Understanding the Realities of Zero-Cost Solar Offers

Sabrina Lopez
August 6, 2021
3 min read

[Originally published on August 6, 2021, | Updated on January 24, 2024 - 5 min read]

Understanding the Realities of Zero-Cost Solar Offers

In the relentless summer heat, with soaring electric bills, the allure of solar energy becomes increasingly appealing. Advertisements touting "Zero-Cost Solar" offers are everywhere, promising a solution that seems too good to be true. And often, it is.

The Truth About Zero-Cost Solar

Solar energy, while increasingly affordable, is not free. Government tax incentives can significantly reduce costs, covering up to 30% of a solar purchase. Still, "Zero-Cost Solar" refers to a solar lease program, not a giveaway.

Solar Leases: What They Entail

Solar leases can be attractive, especially if you want to avoid upfront costs. With good credit, you can start with little to no money down, followed by monthly lease payments. These payments should be lower than your current electricity bill. However, leases come with their own set of challenges and hidden costs.

Common Misconceptions and Challenges of Solar Leasing
1. Ongoing Utility Bills

Contrary to popular belief, leasing solar panels only sometimes eliminates your utility bill. Most households will still rely on grid power during the night. Any solar energy not used during the day can be returned to the grid in exchange for credits. However, this requires a delicate balance, affected by weather, property changes, and utility rate adjustments. Over time, you may pay both the lease and utility bills.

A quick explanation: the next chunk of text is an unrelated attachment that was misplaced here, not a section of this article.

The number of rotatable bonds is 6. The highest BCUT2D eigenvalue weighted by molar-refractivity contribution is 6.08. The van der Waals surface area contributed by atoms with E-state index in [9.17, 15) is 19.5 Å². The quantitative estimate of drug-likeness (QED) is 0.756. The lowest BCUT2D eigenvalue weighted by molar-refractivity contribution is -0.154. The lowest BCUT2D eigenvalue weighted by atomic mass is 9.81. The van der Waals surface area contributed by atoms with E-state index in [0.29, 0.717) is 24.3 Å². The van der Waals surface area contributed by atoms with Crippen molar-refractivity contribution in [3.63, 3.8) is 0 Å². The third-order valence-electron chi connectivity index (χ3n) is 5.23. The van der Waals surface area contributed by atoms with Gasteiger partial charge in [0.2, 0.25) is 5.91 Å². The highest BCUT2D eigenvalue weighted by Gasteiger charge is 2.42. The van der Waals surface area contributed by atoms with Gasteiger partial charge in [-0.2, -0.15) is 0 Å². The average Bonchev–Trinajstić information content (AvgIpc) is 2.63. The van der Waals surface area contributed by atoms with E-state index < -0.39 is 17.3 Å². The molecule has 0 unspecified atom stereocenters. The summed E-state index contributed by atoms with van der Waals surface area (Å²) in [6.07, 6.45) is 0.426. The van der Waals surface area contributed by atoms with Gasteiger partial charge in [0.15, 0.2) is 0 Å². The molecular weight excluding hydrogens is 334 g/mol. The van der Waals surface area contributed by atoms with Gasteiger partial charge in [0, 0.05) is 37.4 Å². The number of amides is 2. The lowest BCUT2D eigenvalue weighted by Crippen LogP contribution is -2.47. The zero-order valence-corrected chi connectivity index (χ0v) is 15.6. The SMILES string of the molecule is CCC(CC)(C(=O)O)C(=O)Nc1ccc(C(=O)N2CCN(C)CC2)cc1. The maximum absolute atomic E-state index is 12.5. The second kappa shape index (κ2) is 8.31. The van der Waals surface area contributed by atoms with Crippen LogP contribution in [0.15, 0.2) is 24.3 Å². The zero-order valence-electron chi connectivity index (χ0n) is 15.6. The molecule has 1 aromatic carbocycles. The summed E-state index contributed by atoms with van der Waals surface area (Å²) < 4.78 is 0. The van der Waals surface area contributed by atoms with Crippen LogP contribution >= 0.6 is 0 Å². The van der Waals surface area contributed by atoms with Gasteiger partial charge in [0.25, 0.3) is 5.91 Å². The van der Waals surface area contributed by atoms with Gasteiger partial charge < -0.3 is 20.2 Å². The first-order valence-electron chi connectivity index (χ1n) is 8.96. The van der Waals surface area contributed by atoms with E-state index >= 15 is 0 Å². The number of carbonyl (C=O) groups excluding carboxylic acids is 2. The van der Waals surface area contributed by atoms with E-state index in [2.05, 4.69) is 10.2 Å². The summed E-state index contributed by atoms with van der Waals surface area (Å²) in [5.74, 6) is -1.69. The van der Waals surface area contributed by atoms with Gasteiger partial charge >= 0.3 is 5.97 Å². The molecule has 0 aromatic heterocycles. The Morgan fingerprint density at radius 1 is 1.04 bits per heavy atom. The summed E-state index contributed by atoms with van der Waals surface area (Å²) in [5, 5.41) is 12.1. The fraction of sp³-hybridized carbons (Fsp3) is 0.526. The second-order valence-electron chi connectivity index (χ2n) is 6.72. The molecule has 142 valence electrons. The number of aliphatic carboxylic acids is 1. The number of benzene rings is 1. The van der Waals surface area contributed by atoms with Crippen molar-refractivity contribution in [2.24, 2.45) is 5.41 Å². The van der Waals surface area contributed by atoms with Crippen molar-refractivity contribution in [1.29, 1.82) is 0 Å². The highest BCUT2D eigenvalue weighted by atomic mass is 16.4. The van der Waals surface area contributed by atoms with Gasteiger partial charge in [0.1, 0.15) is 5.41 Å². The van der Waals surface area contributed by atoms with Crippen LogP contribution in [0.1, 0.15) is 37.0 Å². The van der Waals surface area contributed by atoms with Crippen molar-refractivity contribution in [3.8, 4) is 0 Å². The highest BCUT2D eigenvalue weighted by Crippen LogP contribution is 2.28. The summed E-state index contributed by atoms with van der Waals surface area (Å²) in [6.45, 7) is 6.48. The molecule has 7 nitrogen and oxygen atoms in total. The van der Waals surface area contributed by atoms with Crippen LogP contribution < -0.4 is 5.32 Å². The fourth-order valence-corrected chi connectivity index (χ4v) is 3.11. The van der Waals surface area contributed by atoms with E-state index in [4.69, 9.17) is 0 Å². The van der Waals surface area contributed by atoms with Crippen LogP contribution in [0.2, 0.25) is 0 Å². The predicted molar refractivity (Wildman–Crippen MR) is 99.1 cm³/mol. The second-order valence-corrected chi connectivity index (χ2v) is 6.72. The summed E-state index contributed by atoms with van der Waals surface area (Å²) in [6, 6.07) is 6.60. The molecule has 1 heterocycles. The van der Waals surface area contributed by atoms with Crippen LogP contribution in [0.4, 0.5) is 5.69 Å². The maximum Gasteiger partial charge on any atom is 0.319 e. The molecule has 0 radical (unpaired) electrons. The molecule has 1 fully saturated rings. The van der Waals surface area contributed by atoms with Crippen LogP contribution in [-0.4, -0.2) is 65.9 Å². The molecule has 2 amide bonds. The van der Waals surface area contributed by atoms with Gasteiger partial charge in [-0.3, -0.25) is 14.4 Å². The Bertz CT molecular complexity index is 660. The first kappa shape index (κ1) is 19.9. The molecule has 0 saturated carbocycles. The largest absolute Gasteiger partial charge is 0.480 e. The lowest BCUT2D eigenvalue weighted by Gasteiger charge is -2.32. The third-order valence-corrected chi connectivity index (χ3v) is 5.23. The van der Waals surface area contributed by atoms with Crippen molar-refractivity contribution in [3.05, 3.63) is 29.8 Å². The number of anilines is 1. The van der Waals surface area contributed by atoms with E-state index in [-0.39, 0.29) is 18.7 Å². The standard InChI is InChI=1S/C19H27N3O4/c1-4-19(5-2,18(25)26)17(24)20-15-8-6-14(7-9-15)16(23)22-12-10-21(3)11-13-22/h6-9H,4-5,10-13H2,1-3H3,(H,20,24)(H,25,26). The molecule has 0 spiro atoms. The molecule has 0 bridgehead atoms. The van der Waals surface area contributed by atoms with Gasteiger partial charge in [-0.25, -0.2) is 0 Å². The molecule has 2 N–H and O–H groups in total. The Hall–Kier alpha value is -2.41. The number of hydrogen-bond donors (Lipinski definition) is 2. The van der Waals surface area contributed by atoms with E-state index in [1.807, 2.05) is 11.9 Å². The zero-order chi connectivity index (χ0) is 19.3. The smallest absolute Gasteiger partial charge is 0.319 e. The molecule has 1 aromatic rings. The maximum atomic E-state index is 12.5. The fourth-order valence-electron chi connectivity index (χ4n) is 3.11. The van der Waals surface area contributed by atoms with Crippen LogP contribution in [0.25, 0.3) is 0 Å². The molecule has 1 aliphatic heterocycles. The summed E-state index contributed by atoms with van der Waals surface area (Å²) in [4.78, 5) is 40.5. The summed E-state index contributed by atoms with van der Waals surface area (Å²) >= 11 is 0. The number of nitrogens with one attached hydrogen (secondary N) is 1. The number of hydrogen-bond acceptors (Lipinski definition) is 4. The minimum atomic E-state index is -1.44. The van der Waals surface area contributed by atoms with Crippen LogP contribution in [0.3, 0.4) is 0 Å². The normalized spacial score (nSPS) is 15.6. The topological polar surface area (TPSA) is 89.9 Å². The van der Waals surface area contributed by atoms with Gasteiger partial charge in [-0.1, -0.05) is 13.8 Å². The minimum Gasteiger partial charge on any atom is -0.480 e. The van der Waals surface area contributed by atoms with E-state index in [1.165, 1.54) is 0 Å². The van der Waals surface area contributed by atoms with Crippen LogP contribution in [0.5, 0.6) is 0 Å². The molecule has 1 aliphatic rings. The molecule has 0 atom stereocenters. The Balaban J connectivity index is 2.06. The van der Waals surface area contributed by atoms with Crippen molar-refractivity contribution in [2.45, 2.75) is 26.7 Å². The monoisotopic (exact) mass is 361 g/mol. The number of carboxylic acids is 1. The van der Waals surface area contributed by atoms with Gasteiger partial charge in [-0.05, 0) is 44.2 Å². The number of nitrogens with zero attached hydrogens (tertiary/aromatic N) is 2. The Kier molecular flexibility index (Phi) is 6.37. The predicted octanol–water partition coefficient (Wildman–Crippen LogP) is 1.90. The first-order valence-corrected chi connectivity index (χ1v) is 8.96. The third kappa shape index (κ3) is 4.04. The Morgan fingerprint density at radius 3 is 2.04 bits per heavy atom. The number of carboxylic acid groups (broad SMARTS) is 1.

2. Ineligibility for Tax Incentives

One of the biggest drawbacks of leasing is the ineligibility of federal and state solar incentives. These incentives, including the 30% federal tax credit and state-specific credits like Arizona's $1000 tax incentive, are only available to the owner of the solar system. The leasing company reaps these benefits in a lease arrangement, not the homeowner.

3. Complications in Home Selling

Selling a home with a leased solar system can be tricky. The lease, often lasting 15-20 years, must be transferred to a buyer who qualifies for it. If they don’t or are unwilling to assume the lease, you might face the burden of paying off the remainder in a lump sum. Additionally, leased systems do not increase your home’s resale value.

4. The PPA Model

Some companies offer Power Purchase Agreements (PPAs), where the homeowner agrees to buy the power generated by the solar panels installed on their property. While PPAs have no upfront costs, they can escalate costs over time and come with similar restrictions and complexities as leases if you decide to sell your home.

Why Purchasing Your System Might Be Better

Buying your solar system outright can have more significant long-term benefits. You become eligible for all solar incentives, have the freedom to modify your system as needed, and add value to your home. The upfront cost might be more manageable than expected with various financing options available.

The Rise of Solar + Energy Storage

In 2024, the trend is shifting towards solar combined with energy storage. The Inflation Reduction Act has introduced investment tax credits for standalone energy storage technology, making it more financially viable. State incentives and utility rate increases drive homeowners towards integrated solar and storage systems, offering more value and reliability.


Navigating the solar market can be challenging, but understanding the pros and cons of leasing versus buying is crucial. While "Zero-Cost Solar" might be an attractive short-term solution, it's essential to consider the long-term implications.

For detailed information on solar financing options and the latest trends in solar energy, contact us for more information!